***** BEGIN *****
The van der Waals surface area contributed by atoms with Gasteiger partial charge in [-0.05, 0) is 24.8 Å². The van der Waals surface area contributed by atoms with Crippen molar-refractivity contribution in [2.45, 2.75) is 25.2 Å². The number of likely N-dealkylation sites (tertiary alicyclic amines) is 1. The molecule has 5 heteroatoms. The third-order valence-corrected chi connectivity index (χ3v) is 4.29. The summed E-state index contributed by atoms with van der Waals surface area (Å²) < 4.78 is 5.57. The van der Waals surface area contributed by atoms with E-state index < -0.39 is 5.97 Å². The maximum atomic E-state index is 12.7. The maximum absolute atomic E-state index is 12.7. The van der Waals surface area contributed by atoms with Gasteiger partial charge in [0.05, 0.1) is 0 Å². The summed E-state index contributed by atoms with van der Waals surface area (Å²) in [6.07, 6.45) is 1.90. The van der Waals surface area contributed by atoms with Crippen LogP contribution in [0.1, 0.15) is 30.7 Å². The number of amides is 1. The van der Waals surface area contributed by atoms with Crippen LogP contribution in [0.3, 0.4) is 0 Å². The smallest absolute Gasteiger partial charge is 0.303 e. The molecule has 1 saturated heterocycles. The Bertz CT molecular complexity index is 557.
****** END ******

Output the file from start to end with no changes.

The van der Waals surface area contributed by atoms with Gasteiger partial charge in [-0.05, 0) is 24.8 Å². The van der Waals surface area contributed by atoms with Crippen molar-refractivity contribution in [2.45, 2.75) is 25.2 Å². The number of likely N-dealkylation sites (tertiary alicyclic amines) is 1. The molecule has 5 heteroatoms. The third-order valence-corrected chi connectivity index (χ3v) is 4.29. The summed E-state index contributed by atoms with van der Waals surface area (Å²) < 4.78 is 5.57. The van der Waals surface area contributed by atoms with E-state index < -0.39 is 5.97 Å². The maximum atomic E-state index is 12.7. The maximum absolute atomic E-state index is 12.7. The van der Waals surface area contributed by atoms with Gasteiger partial charge in [0.05, 0.1) is 0 Å². The summed E-state index contributed by atoms with van der Waals surface area (Å²) in [6.07, 6.45) is 1.90. The van der Waals surface area contributed by atoms with Crippen LogP contribution in [0.1, 0.15) is 30.7 Å². The number of amides is 1. The van der Waals surface area contributed by atoms with Crippen LogP contribution in [0.3, 0.4) is 0 Å². The smallest absolute Gasteiger partial charge is 0.303 e. The molecule has 1 saturated heterocycles. The Bertz CT molecular complexity index is 557.